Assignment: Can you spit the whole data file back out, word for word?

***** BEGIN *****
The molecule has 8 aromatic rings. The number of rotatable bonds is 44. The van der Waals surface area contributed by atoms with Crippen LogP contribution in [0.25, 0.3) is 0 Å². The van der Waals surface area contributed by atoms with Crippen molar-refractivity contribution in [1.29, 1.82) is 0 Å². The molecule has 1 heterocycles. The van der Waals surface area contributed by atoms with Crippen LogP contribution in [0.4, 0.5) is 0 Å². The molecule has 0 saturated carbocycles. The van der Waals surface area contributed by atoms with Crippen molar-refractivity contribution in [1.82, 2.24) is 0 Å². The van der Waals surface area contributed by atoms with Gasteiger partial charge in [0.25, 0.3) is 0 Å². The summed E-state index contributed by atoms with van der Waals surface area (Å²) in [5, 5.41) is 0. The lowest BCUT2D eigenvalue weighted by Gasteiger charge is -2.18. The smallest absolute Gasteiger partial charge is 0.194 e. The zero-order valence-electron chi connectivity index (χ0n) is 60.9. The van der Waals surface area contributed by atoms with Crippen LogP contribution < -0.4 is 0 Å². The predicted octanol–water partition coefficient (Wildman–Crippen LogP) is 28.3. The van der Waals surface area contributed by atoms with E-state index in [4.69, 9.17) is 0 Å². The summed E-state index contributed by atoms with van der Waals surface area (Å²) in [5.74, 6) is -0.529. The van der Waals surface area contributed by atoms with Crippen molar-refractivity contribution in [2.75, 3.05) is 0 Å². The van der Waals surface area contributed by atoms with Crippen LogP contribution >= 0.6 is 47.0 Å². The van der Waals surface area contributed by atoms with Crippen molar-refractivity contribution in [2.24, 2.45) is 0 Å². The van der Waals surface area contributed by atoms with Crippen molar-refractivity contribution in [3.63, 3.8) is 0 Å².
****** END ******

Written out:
The molecule has 8 aromatic rings. The number of rotatable bonds is 44. The van der Waals surface area contributed by atoms with Crippen LogP contribution in [0.25, 0.3) is 0 Å². The van der Waals surface area contributed by atoms with Crippen molar-refractivity contribution in [1.29, 1.82) is 0 Å². The molecule has 1 heterocycles. The van der Waals surface area contributed by atoms with Crippen LogP contribution in [0.4, 0.5) is 0 Å². The molecule has 0 saturated carbocycles. The van der Waals surface area contributed by atoms with Crippen molar-refractivity contribution in [1.82, 2.24) is 0 Å². The van der Waals surface area contributed by atoms with Gasteiger partial charge in [0.25, 0.3) is 0 Å². The summed E-state index contributed by atoms with van der Waals surface area (Å²) in [5, 5.41) is 0. The lowest BCUT2D eigenvalue weighted by Gasteiger charge is -2.18. The smallest absolute Gasteiger partial charge is 0.194 e. The zero-order valence-electron chi connectivity index (χ0n) is 60.9. The van der Waals surface area contributed by atoms with Crippen LogP contribution < -0.4 is 0 Å². The predicted octanol–water partition coefficient (Wildman–Crippen LogP) is 28.3. The van der Waals surface area contributed by atoms with E-state index in [4.69, 9.17) is 0 Å². The summed E-state index contributed by atoms with van der Waals surface area (Å²) in [5.74, 6) is -0.529. The van der Waals surface area contributed by atoms with Crippen molar-refractivity contribution in [2.75, 3.05) is 0 Å². The van der Waals surface area contributed by atoms with Crippen LogP contribution >= 0.6 is 47.0 Å². The van der Waals surface area contributed by atoms with Crippen molar-refractivity contribution in [2.24, 2.45) is 0 Å². The van der Waals surface area contributed by atoms with Crippen molar-refractivity contribution in [3.63, 3.8) is 0 Å².